Wednesday, December 28, 2005
Women's Diaries of the Westward Journey
By Lillian Schlissel
I write on my lap with the wind rocking the wagon. So begins this compelling book, penned by women traveling the overland trail to Oregon and California from 1841 to 1867. One can just imagine this material being written in a covered wagon or by the light of a camp fire. It is history rarely seen through the eyes of pioneer women.
Charlotte Pengra writes she was pretty tired after she hung out what things were wet in the wagon, made griddle cakes, stewed berries, made tea for supper, made 2 loaves of bread, stewed apples, prepared potatoes and meat for breakfast, and mended a pair of pants. There was a constant search for berries and for weeds and buffalo chips for the fire. These women performed the usual household chores and more, even driving the wagons.
Traveling from mid-April to early winter emigrants found weather conditions harsh and unpredictable. Summer temps soared to 110 degrees. Elizabeth Geer describes her journey from Indiana to Oregon in November 1847: It rains and snows. We start this morning around the falls with our wagons. I carry my baby and lead and carry another child through snow, mud and water almost to my knees. Many women cite heavy rains. Velina Williams says cooking became impossible as fuel became wet. Flooding ruined roads, damaged wagons, loosened wheels, or contributed to drownings at crossings.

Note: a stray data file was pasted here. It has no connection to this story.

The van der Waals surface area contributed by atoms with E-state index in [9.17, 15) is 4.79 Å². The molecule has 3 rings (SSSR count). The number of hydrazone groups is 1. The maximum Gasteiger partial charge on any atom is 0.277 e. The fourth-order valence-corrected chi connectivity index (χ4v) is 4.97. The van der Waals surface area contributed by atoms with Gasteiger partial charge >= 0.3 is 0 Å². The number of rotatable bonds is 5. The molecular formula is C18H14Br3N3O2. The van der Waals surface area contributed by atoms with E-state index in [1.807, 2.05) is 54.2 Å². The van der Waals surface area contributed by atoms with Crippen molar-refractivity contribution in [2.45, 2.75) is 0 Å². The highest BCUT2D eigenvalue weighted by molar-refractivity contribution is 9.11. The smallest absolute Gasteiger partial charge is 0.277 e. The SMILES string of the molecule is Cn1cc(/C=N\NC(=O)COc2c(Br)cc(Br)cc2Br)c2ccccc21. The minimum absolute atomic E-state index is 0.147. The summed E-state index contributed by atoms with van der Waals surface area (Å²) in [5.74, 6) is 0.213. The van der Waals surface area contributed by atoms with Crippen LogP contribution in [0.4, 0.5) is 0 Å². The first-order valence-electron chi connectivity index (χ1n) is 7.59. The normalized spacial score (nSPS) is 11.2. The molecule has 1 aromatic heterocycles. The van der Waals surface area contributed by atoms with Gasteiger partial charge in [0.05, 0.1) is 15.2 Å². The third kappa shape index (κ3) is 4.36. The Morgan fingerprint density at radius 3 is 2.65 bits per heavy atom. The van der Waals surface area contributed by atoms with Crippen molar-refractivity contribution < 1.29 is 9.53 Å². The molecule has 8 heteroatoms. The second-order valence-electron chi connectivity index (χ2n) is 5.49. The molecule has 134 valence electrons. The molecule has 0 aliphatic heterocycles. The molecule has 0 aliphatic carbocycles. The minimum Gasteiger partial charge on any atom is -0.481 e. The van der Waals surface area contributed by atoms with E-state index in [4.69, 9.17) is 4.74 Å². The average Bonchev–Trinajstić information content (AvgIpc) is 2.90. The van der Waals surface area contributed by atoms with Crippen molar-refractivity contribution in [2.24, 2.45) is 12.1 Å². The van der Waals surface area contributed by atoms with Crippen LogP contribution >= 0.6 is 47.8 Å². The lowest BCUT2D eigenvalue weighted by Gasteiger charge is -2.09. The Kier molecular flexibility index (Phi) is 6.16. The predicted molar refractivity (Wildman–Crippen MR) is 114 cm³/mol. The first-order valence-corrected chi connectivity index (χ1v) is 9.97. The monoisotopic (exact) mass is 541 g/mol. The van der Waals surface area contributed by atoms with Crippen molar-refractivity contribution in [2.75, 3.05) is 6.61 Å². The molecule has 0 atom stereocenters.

Children learned early to fend for themselves, fell off moving wagons and became lost in large parties of travelers and animals. The worst affliction was the dreaded cholera that could snuff out life within hours. There is scarcely a diary during the 1840's that does not cite deaths from cholera and other causes. Some wagon trains lost 2/3rds of their members. One writer stated: "The road from Independence to Laramie is a grave-yard.Cecelia Adams recorded of her family's journey daily graves from June 25 to October 17. On July 1st, one man in her company died and she passed 8 graves. Margaret Wilson, the grandmother of General George Patton wrote in 1850 that she was going with her man as there is no other alternative. This books reflects the quiet courage of the pioneer women against great and unsought odds. If you ever get a chance I hope you read it.